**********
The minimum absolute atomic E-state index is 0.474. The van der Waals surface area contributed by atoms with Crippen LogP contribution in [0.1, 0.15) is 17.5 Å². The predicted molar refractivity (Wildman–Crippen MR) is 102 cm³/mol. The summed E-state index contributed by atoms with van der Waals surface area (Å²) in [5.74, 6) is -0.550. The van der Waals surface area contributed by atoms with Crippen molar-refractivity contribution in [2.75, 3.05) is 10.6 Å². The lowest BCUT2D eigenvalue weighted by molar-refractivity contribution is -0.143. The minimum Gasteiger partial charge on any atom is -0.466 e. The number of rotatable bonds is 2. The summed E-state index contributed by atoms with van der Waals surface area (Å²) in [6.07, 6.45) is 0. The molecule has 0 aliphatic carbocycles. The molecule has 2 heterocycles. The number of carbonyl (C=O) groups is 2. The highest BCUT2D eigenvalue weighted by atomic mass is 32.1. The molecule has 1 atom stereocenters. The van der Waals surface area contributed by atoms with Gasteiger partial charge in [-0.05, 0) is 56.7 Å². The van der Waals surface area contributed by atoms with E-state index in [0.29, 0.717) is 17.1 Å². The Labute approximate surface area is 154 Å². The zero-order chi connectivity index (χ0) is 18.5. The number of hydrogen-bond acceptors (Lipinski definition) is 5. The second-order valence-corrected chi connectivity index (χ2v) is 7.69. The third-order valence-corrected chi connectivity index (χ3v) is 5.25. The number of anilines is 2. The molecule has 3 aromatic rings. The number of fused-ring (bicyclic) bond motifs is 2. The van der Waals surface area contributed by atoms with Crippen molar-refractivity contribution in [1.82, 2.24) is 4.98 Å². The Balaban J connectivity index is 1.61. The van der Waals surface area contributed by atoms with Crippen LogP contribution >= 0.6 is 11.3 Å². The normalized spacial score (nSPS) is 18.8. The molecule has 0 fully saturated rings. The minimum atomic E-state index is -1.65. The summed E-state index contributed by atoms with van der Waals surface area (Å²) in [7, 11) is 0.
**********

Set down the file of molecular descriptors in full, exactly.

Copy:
The minimum absolute atomic E-state index is 0.474. The van der Waals surface area contributed by atoms with Crippen LogP contribution in [0.1, 0.15) is 17.5 Å². The predicted molar refractivity (Wildman–Crippen MR) is 102 cm³/mol. The summed E-state index contributed by atoms with van der Waals surface area (Å²) in [5.74, 6) is -0.550. The van der Waals surface area contributed by atoms with Crippen molar-refractivity contribution in [2.75, 3.05) is 10.6 Å². The lowest BCUT2D eigenvalue weighted by molar-refractivity contribution is -0.143. The minimum Gasteiger partial charge on any atom is -0.466 e. The number of rotatable bonds is 2. The summed E-state index contributed by atoms with van der Waals surface area (Å²) in [6.07, 6.45) is 0. The molecule has 0 aliphatic carbocycles. The molecule has 2 heterocycles. The number of carbonyl (C=O) groups is 2. The highest BCUT2D eigenvalue weighted by atomic mass is 32.1. The molecule has 1 atom stereocenters. The van der Waals surface area contributed by atoms with Gasteiger partial charge in [-0.05, 0) is 56.7 Å². The van der Waals surface area contributed by atoms with E-state index in [0.29, 0.717) is 17.1 Å². The Labute approximate surface area is 154 Å². The zero-order chi connectivity index (χ0) is 18.5. The number of hydrogen-bond acceptors (Lipinski definition) is 5. The second-order valence-corrected chi connectivity index (χ2v) is 7.69. The third-order valence-corrected chi connectivity index (χ3v) is 5.25. The number of anilines is 2. The molecule has 3 aromatic rings. The number of fused-ring (bicyclic) bond motifs is 2. The van der Waals surface area contributed by atoms with Crippen molar-refractivity contribution in [1.82, 2.24) is 4.98 Å². The Balaban J connectivity index is 1.61. The van der Waals surface area contributed by atoms with Crippen LogP contribution >= 0.6 is 11.3 Å². The normalized spacial score (nSPS) is 18.8. The molecule has 0 fully saturated rings. The minimum atomic E-state index is -1.65. The summed E-state index contributed by atoms with van der Waals surface area (Å²) in [7, 11) is 0.